Telecaster Style Guitar [Maple Fingerboard, Dimarzio D-Activator Humbucker (bridge position)] – Cable – Scarlett 2i2 Interface – MacBook Pro 15” 2012 – Logic Pro X.
Powered by a grounded Voodoo Labs Pedal Power unit via 9V input.
Some signal loss but no frequency gouging. Basically what you would expect from a mass produced true bypass pedal.
Some signal loss in the upper frequencies, however the characteristic guitar frequencies remain relatively untouched. This actually functions almost like an EQ, as it “focuses” the guitar signal by getting rid of some of the higher partials. This is what some people refer to as the “color” of a pedal’s bypass.
Lots of saturation across the board here, but notice that the intensity is not not equally distributed, as the pedal prioritizes the upper mids and highs. This is the “fuzz blanket” at work: much of the graininess associated with fuzz tones is the result of a greater concentration of energy in the upper frequencies.
One of the advantages of the buffered signal is on display here. Notice that the relative distribution of energy is more equally spread than the non buffered example, and that as a result, more of the characteristic frequency range of the guitar is going to be clearly heard. This is similar to the effect that some players try to achieve by pairing their fuzz pedal with an overdrive; it kind of tames the extreme inclinations of the fuzz circuit, and makes the pedal more usable in more contexts. This is neither bad nor good, just another option that is available to you, depending on how you want to use your fuzz pedal.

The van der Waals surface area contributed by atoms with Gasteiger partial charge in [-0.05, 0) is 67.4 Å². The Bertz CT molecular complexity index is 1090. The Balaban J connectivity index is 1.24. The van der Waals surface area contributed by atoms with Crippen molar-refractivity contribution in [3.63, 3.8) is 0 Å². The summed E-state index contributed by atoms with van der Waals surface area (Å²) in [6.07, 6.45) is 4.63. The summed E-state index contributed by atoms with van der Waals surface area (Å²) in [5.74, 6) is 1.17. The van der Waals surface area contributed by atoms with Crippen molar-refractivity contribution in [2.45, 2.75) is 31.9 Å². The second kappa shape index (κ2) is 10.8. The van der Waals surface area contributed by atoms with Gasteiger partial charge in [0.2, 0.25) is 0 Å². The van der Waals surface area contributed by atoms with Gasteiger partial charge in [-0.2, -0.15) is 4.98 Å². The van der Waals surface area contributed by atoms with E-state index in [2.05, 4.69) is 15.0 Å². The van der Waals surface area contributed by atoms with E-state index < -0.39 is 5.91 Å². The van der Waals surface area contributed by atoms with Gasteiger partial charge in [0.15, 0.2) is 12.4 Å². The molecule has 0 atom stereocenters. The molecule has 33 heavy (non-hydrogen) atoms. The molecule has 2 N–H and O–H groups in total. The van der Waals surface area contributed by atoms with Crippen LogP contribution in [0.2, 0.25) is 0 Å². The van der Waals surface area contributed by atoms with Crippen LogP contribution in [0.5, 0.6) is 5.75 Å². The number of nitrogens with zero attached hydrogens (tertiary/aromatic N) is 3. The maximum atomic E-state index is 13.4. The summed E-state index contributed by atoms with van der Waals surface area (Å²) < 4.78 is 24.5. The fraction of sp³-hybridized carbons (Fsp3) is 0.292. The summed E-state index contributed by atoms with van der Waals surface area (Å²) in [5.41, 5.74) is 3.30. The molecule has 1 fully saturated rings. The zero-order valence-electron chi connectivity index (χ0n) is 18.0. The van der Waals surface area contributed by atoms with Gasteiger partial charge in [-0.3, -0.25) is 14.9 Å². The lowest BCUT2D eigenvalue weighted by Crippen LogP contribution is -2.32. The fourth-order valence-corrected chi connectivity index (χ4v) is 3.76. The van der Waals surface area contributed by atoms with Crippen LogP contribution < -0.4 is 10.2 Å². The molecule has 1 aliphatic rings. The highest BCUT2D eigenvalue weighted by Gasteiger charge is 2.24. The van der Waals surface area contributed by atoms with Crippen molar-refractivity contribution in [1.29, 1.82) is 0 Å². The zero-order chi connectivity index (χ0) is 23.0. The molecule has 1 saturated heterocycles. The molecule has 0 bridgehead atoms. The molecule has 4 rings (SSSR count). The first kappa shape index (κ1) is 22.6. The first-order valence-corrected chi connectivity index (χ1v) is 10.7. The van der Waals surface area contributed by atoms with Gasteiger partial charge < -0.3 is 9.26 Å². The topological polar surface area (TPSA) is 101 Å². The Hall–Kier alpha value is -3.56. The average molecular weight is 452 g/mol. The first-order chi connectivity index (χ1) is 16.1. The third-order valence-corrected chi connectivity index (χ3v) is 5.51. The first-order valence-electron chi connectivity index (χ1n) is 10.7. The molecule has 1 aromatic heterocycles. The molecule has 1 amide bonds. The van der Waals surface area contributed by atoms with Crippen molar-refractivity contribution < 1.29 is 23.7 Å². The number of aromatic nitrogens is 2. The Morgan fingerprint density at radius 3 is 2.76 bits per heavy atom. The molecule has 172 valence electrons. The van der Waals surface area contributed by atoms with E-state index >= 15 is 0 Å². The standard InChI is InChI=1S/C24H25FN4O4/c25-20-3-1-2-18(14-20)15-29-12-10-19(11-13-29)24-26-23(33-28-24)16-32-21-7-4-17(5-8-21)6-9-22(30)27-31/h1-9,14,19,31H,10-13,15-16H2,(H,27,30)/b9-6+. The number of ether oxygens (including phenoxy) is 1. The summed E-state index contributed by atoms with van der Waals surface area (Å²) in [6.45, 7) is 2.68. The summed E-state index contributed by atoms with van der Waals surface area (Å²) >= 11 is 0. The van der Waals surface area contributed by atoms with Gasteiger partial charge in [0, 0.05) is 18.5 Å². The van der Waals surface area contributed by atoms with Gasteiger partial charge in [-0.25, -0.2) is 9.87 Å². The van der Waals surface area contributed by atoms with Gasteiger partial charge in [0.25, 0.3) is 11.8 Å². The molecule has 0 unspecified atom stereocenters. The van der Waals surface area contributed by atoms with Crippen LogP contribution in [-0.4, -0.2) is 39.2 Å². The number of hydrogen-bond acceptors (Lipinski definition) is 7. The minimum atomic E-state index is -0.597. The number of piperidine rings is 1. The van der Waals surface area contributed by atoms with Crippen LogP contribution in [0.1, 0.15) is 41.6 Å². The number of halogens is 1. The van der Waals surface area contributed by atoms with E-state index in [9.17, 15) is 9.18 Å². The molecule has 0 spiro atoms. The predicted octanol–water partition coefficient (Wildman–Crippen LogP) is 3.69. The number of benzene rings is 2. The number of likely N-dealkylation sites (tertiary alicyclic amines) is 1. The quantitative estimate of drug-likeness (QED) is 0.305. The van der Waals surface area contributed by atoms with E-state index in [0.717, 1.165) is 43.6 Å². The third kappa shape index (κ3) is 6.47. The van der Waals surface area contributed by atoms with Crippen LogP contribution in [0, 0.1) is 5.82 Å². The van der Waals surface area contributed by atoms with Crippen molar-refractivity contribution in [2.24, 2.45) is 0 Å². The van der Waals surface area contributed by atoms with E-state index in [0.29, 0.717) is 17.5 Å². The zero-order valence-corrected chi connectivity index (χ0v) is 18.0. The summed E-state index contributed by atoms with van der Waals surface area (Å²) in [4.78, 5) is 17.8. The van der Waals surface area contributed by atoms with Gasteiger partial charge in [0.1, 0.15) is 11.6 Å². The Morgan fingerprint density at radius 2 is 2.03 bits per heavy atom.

Typically we analyze distortion/overdrive/fuzz pedals at neutral settings for reasons listed below. However, given the common practice to crank Fuzzface style fuzz units all the way up, we wanted to provide you with an image for that as well. Just for fun, compare this and the following image to the spectrograph from our ProCo RAT2 review and you will see why people tend to debate whether the RAT pedal is more of a distortion or a fuzz. Of course, what one chooses to call it has no effect on the pedal’s tone, but you can see here that in a pinch the RAT can get you pretty close to the sound of a vintage fuzz.